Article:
As American inflation soars, property and casualty (P&C) insurance companies can’t help but squirm. Nearly all lines of insurance are affected by rising costs and expenses of claims. With no quick relief in sight, insurers will need to modify their pricing strategies and bolster their operational resilience to weather whatever scenario unfolds. 1 1. “Something’s Coming: How Businesses Can Build Resilience, Survive a Downturn and Thrive in the Next Cycle”, July 28, 2022. Close engagement from senior management will be essential to ensure the best response. 2 2. Asutosh Padhi, Sven Smit, Ezra Greenberg, and Roman Belotserkovskiy, “Navigating Inflation: A New Playbook for CEOs,” Mckinsey Quarterly, April 14, 2022.
the insurance industry faced profitability challenges even before the pandemic, 3 3. “creating value, finding focus: global insurance report 2022”, February 15, 2022. and the sudden and unexpected increase in inflation was only joined them. our estimates show that rising prices contributed to an increase of approximately $30 billion in loss costs (the amount an insurer must pay to cover claims) in 2021, above historical loss trends.
Price increases have been exceptionally high for goods and services that generate personal insurance claims. for example, motor vehicle parts and equipment prices rose 22.8 percent between June 2021 and June 2022, while the cost of used cars and trucks rose 14 percent. 4 4. “creating value, finding focus: global insurance report 2022”, February 15, 2022. supply chain disruptions and other causes of inflation in the auto industry led to an estimated $9 billion cost of loss per auto physical damage in 2021. costs for lines with long settlement periods, such as workers’ compensation, rose $4 billion, and high commodity prices increased loss costs on multi-peril insurance lines, both personal and commercial, $8 billion and $2 billion. , respectively (Annex 1).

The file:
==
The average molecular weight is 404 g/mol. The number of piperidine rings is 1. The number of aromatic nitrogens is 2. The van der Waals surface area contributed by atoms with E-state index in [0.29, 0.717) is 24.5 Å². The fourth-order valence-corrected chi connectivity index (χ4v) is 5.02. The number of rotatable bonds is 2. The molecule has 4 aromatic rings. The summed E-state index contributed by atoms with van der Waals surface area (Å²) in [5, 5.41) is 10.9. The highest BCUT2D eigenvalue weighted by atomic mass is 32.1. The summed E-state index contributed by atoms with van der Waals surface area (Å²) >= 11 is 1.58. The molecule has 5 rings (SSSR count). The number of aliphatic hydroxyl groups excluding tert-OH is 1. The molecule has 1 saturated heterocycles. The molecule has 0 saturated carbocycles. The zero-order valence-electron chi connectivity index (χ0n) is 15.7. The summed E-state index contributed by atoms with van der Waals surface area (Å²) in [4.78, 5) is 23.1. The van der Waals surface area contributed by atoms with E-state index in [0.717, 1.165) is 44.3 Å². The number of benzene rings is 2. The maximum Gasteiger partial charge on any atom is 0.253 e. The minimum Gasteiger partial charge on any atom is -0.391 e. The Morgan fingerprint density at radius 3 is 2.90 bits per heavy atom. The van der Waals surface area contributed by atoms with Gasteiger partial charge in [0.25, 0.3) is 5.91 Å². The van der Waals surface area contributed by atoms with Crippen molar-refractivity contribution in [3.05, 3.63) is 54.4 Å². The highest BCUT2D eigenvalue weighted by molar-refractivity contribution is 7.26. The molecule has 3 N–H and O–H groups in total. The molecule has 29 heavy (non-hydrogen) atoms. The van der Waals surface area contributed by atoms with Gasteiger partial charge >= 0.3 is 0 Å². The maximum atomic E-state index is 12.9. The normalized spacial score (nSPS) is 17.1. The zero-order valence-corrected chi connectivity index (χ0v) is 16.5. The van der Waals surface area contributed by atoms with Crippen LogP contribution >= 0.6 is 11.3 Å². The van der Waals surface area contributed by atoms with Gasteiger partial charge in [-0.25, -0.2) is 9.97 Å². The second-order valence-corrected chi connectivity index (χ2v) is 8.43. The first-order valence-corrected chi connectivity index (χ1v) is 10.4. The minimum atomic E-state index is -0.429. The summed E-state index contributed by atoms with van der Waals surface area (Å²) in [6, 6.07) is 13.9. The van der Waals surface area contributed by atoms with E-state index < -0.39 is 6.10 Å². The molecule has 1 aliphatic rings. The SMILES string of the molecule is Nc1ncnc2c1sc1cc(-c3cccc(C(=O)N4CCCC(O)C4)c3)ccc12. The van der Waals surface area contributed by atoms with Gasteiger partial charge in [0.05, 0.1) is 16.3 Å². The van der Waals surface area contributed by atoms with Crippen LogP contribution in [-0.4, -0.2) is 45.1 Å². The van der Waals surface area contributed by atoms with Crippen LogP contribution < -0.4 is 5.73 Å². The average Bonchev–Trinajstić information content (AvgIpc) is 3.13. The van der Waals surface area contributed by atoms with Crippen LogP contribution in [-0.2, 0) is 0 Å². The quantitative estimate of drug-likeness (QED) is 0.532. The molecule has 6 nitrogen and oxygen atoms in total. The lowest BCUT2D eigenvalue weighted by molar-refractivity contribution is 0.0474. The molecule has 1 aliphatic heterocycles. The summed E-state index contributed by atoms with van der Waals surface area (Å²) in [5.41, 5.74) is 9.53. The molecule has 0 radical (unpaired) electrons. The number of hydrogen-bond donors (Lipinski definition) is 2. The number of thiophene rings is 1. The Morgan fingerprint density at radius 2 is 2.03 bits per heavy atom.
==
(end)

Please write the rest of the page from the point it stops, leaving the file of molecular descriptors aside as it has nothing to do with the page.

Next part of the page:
Under these circumstances, both short-term and long-term strategies for insurers revolve around smart pricing, 5 5. Gregor Becker, Udo Klotzki, Doug Mcelhaney, and Ashish Srivastava, “The Post-Pricing Imperative.” al covid-19 para p&c insurers”, mckinsey, july 14, 2020. expense management discipline and operational excellence of claims. We can’t predict the exact path of inflation and interest rates, but we do see several key variables to watch and three possible scenarios that traders should consider preparing for.